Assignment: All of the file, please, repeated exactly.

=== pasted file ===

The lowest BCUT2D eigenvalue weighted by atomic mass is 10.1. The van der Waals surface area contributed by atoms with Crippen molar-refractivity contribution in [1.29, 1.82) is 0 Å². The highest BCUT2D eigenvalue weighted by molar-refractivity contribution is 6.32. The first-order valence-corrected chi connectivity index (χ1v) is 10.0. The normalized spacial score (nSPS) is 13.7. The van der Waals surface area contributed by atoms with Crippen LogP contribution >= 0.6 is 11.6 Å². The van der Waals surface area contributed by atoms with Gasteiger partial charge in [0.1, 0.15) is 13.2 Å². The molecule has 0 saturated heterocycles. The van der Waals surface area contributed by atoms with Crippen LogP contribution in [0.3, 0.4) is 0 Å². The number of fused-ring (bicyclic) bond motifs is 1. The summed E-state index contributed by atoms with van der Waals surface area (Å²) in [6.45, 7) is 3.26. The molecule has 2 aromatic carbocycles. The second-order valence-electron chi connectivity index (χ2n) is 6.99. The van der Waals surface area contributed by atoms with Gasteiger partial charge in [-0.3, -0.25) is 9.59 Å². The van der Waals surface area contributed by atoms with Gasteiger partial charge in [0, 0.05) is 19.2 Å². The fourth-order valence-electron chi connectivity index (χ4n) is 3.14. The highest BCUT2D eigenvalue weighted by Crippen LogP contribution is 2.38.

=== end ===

The lowest BCUT2D eigenvalue weighted by atomic mass is 10.1. The van der Waals surface area contributed by atoms with Crippen molar-refractivity contribution in [1.29, 1.82) is 0 Å². The highest BCUT2D eigenvalue weighted by molar-refractivity contribution is 6.32. The first-order valence-corrected chi connectivity index (χ1v) is 10.0. The normalized spacial score (nSPS) is 13.7. The van der Waals surface area contributed by atoms with Crippen LogP contribution >= 0.6 is 11.6 Å². The van der Waals surface area contributed by atoms with Gasteiger partial charge in [0.1, 0.15) is 13.2 Å². The molecule has 0 saturated heterocycles. The van der Waals surface area contributed by atoms with Crippen LogP contribution in [0.3, 0.4) is 0 Å². The number of fused-ring (bicyclic) bond motifs is 1. The summed E-state index contributed by atoms with van der Waals surface area (Å²) in [6.45, 7) is 3.26. The molecule has 2 aromatic carbocycles. The second-order valence-electron chi connectivity index (χ2n) is 6.99. The van der Waals surface area contributed by atoms with Gasteiger partial charge in [-0.3, -0.25) is 9.59 Å². The van der Waals surface area contributed by atoms with Gasteiger partial charge in [0, 0.05) is 19.2 Å². The fourth-order valence-electron chi connectivity index (χ4n) is 3.14. The highest BCUT2D eigenvalue weighted by Crippen LogP contribution is 2.38.